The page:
Lawrence Dillon@Sequenza21.com

"There are no two points so distant from one another that they cannot be connected by a single straight line -- and an infinite number of curves."

Composer Lawrence Dillon has produced an extensive body of work, from brief solo pieces to a full-length opera. Three disks of his music are due out in 2010 on the Bridge, Albany and Naxos labels. In the past year, he has had commissions from the Emerson String Quartet, the Cassatt String Quartet, the Mansfield Symphony, the Boise Philharmonic, the Salt Lake City Symphony, the Ravinia Festival, the Daedalus String Quartet, the Kenan Institute for the Arts, the University of Utah and the Idyllwild Symphony Orchestra.

Although he lost 50% of his hearing in a childhood illness, Dillon began composing as soon as he started piano lessons at the age of seven. In 1985, he became the youngest composer to earn a doctorate at The Juilliard School, and was shortly thereafter appointed to the Juilliard faculty. Dillon is now Composer in Residence at the University of North Carolina School of the Arts, where he has served as Music Director of the Contemporary Ensemble, Assistant Dean of Performance, and Interim Dean of the School of Music. He was the Featured American Composer in the February 2006 issue of Chamber Music magazine.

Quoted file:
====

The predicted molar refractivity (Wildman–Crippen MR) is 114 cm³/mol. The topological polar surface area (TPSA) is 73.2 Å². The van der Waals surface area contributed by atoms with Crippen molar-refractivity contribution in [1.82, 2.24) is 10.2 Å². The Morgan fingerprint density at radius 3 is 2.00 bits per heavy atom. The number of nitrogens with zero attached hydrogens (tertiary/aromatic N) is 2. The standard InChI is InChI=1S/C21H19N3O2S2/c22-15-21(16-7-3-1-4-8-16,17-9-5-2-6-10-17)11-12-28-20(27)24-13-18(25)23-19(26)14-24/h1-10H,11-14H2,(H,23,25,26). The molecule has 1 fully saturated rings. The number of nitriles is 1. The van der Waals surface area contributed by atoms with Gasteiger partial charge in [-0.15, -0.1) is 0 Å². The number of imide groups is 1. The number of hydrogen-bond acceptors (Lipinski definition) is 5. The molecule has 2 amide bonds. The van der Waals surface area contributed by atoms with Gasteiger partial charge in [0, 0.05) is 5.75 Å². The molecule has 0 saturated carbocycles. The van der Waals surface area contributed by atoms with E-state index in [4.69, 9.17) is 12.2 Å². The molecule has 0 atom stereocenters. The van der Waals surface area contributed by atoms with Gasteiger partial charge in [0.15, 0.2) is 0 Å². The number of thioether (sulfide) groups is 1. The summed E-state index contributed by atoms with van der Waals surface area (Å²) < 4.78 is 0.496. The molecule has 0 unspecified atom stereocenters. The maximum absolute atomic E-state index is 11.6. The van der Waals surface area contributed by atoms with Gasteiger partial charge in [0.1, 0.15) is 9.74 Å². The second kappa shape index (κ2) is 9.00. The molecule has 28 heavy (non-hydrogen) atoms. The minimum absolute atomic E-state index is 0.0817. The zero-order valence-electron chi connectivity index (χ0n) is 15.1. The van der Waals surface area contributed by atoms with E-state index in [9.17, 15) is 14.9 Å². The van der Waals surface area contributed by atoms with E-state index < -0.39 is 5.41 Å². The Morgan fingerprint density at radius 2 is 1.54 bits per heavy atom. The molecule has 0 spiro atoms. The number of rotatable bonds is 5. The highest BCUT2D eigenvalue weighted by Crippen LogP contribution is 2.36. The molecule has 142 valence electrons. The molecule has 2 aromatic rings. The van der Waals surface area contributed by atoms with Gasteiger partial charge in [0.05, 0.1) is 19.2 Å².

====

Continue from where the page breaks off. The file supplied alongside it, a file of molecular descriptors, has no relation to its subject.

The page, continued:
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Sunday, July 19, 2009
Listening to Yourself

Composers, how much time to you spend listening to recordings of your music? I find my answer to that question fluctuates dramatically.

Sometimes, when I am feeling particularly self-critical, I canít listen to a minute of my music without cringing. Most of the time, I donít want to listen to older pieces because Iím too focused on whatís coming next.

But occasionally, for one reason or another, I find myself listening to the same piece or pieces over and over. Iím in that place right now, as I get the proofs for the Naxos recording of my violin music and walk around with 25 yearsí worth of compositions in my ear. And Iím surprised at how pleasant it is. Life is full of anxieties, big and small Ė itís nice to lose touch with the moment as my mind scans back over the decades, hearing old things from new angles, hearing different places Iíve been, different avenues explored Ė all preserved so magnificently by such wonderful artists.

I find myself smiling privately at the oddest moments.